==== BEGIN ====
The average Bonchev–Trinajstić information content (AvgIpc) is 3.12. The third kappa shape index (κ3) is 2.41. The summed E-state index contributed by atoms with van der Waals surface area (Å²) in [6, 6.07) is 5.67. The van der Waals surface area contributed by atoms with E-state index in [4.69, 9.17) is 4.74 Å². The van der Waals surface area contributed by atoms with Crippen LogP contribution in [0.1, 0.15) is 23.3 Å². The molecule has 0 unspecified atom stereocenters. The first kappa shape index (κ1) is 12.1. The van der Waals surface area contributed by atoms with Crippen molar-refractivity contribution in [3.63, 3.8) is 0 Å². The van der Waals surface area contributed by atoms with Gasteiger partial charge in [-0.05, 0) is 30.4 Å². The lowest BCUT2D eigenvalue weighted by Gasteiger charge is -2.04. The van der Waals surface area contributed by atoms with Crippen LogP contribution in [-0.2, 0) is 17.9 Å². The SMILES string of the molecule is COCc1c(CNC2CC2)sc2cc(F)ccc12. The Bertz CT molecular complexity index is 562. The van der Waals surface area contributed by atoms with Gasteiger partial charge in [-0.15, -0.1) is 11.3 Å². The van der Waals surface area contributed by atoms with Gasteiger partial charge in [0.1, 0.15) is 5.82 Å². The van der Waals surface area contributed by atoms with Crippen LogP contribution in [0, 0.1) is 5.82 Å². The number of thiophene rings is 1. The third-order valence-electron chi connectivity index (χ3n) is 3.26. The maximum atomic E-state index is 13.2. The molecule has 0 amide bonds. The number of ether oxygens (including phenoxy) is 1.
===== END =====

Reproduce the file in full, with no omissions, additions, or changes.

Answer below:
The average Bonchev–Trinajstić information content (AvgIpc) is 3.12. The third kappa shape index (κ3) is 2.41. The summed E-state index contributed by atoms with van der Waals surface area (Å²) in [6, 6.07) is 5.67. The van der Waals surface area contributed by atoms with E-state index in [4.69, 9.17) is 4.74 Å². The van der Waals surface area contributed by atoms with Crippen LogP contribution in [0.1, 0.15) is 23.3 Å². The molecule has 0 unspecified atom stereocenters. The first kappa shape index (κ1) is 12.1. The van der Waals surface area contributed by atoms with Crippen molar-refractivity contribution in [3.63, 3.8) is 0 Å². The van der Waals surface area contributed by atoms with Gasteiger partial charge in [-0.05, 0) is 30.4 Å². The lowest BCUT2D eigenvalue weighted by Gasteiger charge is -2.04. The van der Waals surface area contributed by atoms with Crippen LogP contribution in [-0.2, 0) is 17.9 Å². The SMILES string of the molecule is COCc1c(CNC2CC2)sc2cc(F)ccc12. The Bertz CT molecular complexity index is 562. The van der Waals surface area contributed by atoms with Gasteiger partial charge in [-0.15, -0.1) is 11.3 Å². The van der Waals surface area contributed by atoms with Gasteiger partial charge in [0.1, 0.15) is 5.82 Å². The van der Waals surface area contributed by atoms with Crippen LogP contribution in [0, 0.1) is 5.82 Å². The number of thiophene rings is 1. The third-order valence-electron chi connectivity index (χ3n) is 3.26. The maximum atomic E-state index is 13.2. The molecule has 0 amide bonds. The number of ether oxygens (including phenoxy) is 1.